• Law of the Junction

  • Low level injection conditions


Carrier concentration reverse bias

Chapter 6

pn Junction Diodes: I-V Characteristics

Carrier Concentration: Reverse Bias

  • Deficit of minority carriers near the depletion region.

  • Depletion region acts like a “sink”, draining carriers from the adjacent quasineutral regions


Deviations from the ideal i v behavior

Chapter 6

pn Junction Diodes: I-V Characteristics

No saturation

“Slope over”

“Breakdown”

Smaller slope

Deviations from the Ideal I-V Behavior

  • Si pn-junction Diode, 300 K.

Forward-bias current

Reverse-bias current


Empirical observations of v br

Chapter 6

pn Junction Diodes: I-V Characteristics

Dominant breakdown mechanism is tunneling

Empirical Observations of VBR

  • VBR decreases with increasing N,

  • VBR decreases with decreasing EG.

  • VBR : breakdown voltage


Breakdown voltage v br

Chapter 6

pn Junction Diodes: I-V Characteristics

Breakdown Voltage, VBR

  • If the reverse bias voltage (–VA) is so large that the peak electric field exceeds a critical value ECR, then the junction will “break down” and large reverse current will flow

  • At breakdown, VA=–VBR

  • Thus, the reverse bias at which breakdown occurs is


Breakdown mechanism avalanching

Chapter 6

pn Junction Diodes: I-V Characteristics

Breakdown Mechanism: Avalanching

High E-field:

High energy, enabling impact ionization which causing avalanche, at doping level N < 1018 cm–3

Small E-field:

  • ECR : critical electric field in the depletion region

Low energy, causing lattice vibration and localized heating


Breakdown mechanism zener process

Chapter 6

pn Junction Diodes: I-V Characteristics

Breakdown Mechanism: Zener Process

  • Zener process is the tunneling mechanism in a reverse-biased diode.

    • Energy barrier is higher than the kinetic energy of the particle

    • The particle energy remains constant during the tunneling process

  • Barrier must be thin  dominant breakdown mechanism when both junction sides are heavily doped

  • Typically, Zener process dominates when VBR < 4.5V in Si at 300 K and N > 1018 cm–3.


Effect of r g in depletion region

Chapter 6

pn Junction Diodes: I-V Characteristics

Effect of R–G in Depletion Region

  • R–G in the depletion region contributes an additional component of diode current IR–G.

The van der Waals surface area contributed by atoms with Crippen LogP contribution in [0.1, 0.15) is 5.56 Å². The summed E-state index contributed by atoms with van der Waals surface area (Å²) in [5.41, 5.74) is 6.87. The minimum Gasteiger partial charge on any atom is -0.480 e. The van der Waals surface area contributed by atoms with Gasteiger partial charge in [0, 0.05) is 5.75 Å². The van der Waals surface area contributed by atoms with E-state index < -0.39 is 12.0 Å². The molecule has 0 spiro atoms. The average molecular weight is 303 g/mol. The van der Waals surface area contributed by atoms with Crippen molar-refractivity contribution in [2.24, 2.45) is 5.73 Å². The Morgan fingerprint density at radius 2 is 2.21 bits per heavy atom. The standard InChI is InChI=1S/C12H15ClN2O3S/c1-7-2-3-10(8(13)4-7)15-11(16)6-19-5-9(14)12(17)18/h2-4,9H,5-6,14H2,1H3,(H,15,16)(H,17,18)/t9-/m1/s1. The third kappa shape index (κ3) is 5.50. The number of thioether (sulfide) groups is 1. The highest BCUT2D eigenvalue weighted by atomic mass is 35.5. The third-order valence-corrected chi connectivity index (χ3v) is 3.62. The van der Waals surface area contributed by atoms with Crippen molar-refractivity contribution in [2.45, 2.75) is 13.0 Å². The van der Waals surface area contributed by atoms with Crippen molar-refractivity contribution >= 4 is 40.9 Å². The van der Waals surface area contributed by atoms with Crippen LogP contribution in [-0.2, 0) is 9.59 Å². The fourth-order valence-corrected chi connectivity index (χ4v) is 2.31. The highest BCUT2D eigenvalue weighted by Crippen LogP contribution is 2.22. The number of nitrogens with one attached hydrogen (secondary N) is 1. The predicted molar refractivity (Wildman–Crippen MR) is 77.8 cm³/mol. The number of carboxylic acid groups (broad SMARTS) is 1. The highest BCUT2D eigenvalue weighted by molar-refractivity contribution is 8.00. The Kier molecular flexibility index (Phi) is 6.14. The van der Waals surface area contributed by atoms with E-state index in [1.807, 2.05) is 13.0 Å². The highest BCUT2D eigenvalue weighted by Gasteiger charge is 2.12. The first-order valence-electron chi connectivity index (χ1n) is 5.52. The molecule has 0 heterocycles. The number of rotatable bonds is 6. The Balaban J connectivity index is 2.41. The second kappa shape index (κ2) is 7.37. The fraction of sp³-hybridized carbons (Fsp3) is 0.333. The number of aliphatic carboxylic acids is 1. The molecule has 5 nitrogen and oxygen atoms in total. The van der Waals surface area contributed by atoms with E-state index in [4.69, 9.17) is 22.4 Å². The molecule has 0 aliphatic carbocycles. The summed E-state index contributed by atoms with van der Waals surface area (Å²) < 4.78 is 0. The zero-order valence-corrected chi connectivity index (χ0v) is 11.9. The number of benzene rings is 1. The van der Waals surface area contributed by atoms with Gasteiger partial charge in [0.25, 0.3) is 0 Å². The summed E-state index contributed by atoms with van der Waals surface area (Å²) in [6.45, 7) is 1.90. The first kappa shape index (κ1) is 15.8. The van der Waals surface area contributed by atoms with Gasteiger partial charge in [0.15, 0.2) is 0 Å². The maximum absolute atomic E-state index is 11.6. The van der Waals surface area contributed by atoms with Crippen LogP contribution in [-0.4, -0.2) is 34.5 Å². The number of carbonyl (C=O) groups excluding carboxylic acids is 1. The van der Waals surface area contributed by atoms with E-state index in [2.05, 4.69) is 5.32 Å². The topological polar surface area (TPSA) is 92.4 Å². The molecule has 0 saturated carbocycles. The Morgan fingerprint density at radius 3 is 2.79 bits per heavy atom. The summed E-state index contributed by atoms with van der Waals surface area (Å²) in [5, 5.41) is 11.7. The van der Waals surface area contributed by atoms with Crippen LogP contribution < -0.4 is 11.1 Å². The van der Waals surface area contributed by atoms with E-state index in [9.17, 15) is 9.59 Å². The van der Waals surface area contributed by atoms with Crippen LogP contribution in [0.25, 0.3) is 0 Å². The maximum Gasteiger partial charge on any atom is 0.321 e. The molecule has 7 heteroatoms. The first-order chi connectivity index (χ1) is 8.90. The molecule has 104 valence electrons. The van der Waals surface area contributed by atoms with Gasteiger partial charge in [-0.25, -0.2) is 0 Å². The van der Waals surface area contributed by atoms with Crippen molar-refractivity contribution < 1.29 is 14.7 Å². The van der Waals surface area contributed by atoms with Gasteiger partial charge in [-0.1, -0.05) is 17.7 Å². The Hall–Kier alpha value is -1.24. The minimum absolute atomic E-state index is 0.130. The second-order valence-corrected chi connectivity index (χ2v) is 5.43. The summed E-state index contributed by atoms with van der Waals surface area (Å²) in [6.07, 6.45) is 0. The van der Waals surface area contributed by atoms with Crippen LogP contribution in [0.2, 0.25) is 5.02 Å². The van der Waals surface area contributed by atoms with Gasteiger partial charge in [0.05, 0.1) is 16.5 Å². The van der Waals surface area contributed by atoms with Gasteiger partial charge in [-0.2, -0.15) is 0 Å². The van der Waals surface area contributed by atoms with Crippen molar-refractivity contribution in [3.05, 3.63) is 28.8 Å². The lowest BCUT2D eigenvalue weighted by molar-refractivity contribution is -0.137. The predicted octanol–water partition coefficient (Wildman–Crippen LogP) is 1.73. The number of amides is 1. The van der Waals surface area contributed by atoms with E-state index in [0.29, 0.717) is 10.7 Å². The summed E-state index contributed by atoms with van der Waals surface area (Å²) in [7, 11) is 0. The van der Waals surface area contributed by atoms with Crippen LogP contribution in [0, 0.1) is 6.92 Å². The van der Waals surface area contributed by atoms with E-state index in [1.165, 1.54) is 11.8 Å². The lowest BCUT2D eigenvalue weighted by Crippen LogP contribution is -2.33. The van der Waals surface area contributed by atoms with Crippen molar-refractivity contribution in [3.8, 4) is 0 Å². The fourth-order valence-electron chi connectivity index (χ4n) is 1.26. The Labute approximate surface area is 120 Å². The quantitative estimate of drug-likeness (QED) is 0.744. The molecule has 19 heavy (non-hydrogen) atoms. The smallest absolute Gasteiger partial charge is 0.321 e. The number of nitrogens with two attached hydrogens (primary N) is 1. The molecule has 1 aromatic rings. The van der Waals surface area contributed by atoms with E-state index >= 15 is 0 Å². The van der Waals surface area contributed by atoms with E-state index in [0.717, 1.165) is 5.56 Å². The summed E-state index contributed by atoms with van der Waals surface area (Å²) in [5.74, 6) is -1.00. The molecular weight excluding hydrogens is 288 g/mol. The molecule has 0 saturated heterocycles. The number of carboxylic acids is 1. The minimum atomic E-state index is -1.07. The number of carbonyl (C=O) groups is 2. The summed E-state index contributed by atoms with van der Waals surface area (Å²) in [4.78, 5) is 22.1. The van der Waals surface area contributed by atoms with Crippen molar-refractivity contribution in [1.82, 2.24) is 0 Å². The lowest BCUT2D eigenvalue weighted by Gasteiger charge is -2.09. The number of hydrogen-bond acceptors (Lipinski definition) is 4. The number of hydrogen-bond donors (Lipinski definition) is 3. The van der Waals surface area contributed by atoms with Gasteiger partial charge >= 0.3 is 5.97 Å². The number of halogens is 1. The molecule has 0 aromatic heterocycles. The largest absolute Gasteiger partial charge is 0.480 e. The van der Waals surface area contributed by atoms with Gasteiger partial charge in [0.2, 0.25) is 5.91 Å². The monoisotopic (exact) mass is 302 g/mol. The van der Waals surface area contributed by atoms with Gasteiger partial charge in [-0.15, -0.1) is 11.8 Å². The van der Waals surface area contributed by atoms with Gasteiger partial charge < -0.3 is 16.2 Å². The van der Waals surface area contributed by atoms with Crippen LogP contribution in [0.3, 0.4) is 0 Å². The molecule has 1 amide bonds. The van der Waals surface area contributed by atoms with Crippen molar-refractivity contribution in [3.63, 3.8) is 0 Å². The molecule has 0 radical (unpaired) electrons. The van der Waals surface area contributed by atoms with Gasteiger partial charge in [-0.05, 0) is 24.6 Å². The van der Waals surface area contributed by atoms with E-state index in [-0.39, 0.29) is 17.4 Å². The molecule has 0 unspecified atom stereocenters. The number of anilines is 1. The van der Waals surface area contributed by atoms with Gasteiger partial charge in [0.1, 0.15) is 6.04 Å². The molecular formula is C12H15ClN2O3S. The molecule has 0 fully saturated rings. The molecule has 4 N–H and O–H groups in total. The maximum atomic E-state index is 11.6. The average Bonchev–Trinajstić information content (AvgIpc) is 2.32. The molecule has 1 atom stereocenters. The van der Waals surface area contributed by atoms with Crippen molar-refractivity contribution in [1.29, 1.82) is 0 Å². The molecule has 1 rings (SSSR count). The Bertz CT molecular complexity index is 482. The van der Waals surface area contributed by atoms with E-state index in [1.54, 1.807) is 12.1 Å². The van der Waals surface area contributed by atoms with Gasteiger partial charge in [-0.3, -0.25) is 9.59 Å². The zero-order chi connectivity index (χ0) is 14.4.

• The net generation rate is given by

  • ET: trap-state energy level


Effect of r g in depletion region1

Chapter 6

pn Junction Diodes: I-V Characteristics

Effect of R–G in Depletion Region

  • Continuing,

  • For reverse bias, with the carrier concentrations n and p being negligible,

  • Reverse biases with VA< – few kT/q


Effect of r g in depletion region2

Chapter 6

pn Junction Diodes: I-V Characteristics

Effect of R–G in Depletion Region

  • Continuing,

  • For forward bias, the carrier concentrations n and p cannot be neglected,


Effect of r g in depletion region3

Chapter 6

pn Junction Diodes: I-V Characteristics

Effect of R–G in Depletion Region

Diffusion, ideal diode


Effect of series resistance

Chapter 6

pn Junction Diodes: I-V Characteristics

Effect of Series Resistance

Voltage drop, significant for high I

RS can be determined experimentally


Effect of high level injection

Chapter 6

pn Junction Diodes: I-V Characteristics

Effect of High-Level Injection

  • As VA increases and about to reach Vbi, the side of the junction which is more lightly doped will eventually reach high-level injection:

(for a p+n junction)

(for a pn+ junction)

  • This means that the minority carrier concentration approaches the majority doping concentration.

  • Then, the majority carrier concentration must increase to maintain the neutrality.

  • This majority-carrier diffusion current reduces the diode current from the ideal.


High level injection effect

Chapter 6

pn Junction Diodes: I-V Characteristics

High-Level Injection Effect

Perturbation of both minority and majority carrier


Summary

Forward-bias current

Chapter 6

pn Junction Diodes: I-V Characteristics

Summary

Deviations from ideal I-V

Reverse-bias current

Due to thermal generation in depletion region

Due to high-level injection and series resistance in quasineutral regions

Due to avalanching and Zener process

Due to thermal recombination in depletion region


Homework

Chapter 5

pn Junction Electrostatics

Homework

  • This time no homework. Prepare well for Quiz 2.